‘Pulled Pork’ campaign aims to balance the pig sector by selling more shoulder joints
PUBLISHED: 09:00 10 May 2015 | UPDATED: 09:43 10 May 2015
A new campaign has been launched to drive more value for British pig producers – by using a slow-cooked favourite to renew the consumers’ appetite for shoulder joints.
The Pulled Pork campaign will be championed by Michelin-starred TV chef Tom Kerridge and is being run by BPEX, the pigs division of levy-payers’ organisation the Agriculture and Horticulture Development Board (AHDB).
It will include TV advertising, and about 1.3 million “Perfect for Pulled Pork” stickers will appear on packs of pork shoulder in supermarkets to showcase the tender charms of dishes which are often a feature at hog roasts, county shows or wedding receptions – yet have fallen from favour in domestic kitchen repertoires.
Alastair Butler, of Blythburgh Free Range Pork, is chairman of the marketing sub-group at BPEX. He said the rationale behind the campaign was to correct a carcass imbalance created by an over-consumption of the nation’s favourite leg and loin cuts.
He said of the nine million pigs produced in the UK, we consume the equivalent of 24 million pigs’ worth of loins and 20 million pigs’ worth of legs, predominantly imported as cured products, bacon and gammon.
A restaurant resurgence has brought pork bellies back into balance at nine million a year – but the shortfall comes in the fourth primal cut, the shoulder, of which the nation only consumes six million pigs’ worth.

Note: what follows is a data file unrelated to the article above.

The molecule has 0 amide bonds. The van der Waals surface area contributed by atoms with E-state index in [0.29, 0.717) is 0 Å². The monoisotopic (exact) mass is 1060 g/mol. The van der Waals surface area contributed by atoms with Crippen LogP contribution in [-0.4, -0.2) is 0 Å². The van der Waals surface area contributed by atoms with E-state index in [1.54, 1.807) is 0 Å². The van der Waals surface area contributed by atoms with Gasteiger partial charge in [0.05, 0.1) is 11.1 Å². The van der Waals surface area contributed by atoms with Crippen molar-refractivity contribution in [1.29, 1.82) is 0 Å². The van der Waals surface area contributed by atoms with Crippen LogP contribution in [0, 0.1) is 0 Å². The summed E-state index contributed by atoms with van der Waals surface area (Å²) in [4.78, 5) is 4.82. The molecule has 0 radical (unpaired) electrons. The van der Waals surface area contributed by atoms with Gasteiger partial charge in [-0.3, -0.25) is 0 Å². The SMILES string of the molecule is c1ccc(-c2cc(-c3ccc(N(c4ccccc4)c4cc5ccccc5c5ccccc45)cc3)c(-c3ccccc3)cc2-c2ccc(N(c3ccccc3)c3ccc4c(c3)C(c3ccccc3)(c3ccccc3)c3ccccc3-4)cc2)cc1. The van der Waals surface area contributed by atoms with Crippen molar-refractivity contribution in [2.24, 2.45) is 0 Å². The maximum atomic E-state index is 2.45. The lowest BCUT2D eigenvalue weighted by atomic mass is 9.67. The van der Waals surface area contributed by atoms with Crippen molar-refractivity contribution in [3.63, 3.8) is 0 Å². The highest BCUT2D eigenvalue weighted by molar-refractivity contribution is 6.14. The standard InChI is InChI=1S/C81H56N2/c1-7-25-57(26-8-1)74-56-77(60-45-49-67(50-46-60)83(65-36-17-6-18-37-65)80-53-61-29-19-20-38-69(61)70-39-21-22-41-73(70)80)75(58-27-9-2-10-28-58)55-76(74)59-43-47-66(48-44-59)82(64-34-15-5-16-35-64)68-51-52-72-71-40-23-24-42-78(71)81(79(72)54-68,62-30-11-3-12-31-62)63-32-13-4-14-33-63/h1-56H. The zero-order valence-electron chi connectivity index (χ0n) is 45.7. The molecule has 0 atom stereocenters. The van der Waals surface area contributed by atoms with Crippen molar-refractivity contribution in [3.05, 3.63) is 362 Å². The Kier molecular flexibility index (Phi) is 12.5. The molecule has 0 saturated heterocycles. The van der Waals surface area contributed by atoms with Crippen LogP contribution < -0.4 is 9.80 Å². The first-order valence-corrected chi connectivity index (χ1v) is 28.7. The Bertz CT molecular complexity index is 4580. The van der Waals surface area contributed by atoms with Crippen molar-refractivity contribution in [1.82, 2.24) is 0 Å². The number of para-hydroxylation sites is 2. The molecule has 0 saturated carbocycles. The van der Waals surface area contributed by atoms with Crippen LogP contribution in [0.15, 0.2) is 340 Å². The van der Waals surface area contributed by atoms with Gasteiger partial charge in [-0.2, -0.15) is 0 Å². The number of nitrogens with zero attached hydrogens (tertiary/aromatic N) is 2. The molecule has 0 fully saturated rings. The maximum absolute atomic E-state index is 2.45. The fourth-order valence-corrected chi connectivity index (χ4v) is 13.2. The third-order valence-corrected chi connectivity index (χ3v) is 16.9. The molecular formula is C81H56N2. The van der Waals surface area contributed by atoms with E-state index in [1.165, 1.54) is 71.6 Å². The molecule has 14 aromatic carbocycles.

“We realised we need to improve the image of pork and we have got this issue with the shoulder,” said Mr Butler. “So, if we can promote pork by promoting the shoulder we would get a carcass balance.
“There was only one option – pulled pork is one of those ‘loved’ dishes. We have been enjoying hog roasts for years, usually in a food service environment, but we are trying to tell consumers that you should be able to do a hog roast theme at home, and make pulled pork yourself. You can do that by getting a shoulder and roasting it for five hours, and you get the same thing you would eat at a country show or a wedding.
“The TV advertising is due to start after the General Election, and we are going out there telling people that this is such an easy thing to do, and the preparation is really simple.
“I hope we will get more value for the shoulder. It is a massive amount of meat and if we get more value into that cut we can get more value into pigs. If we can get six million pigs’ worth of shoulders up to nine million, and start to balance the carcass, then pig farmers and processors can make more money, which means we can invest more into the industry and we will start to see that industry grow.
“We just need to get out there and tell people that pork should be part of their recipe repertoire.”
The launch-pad for the focused Pulled Pork campaign was a 10-year campaign to improve the appeal of British pork in general.
“We have spent 10 years working on a story of differentiation,” said Mr Butler. “We have highlighted that British pork is a higher welfare product than our European colleagues. That campaign came to a pinnacle around the time of the horse-gate scandal. It was all about consumer trust, and supermarkets’ sourcing policies when it comes to meat. As a result, a lot of supermarkets bought into the idea that a lot of consumers wanted to be eating British meat.”
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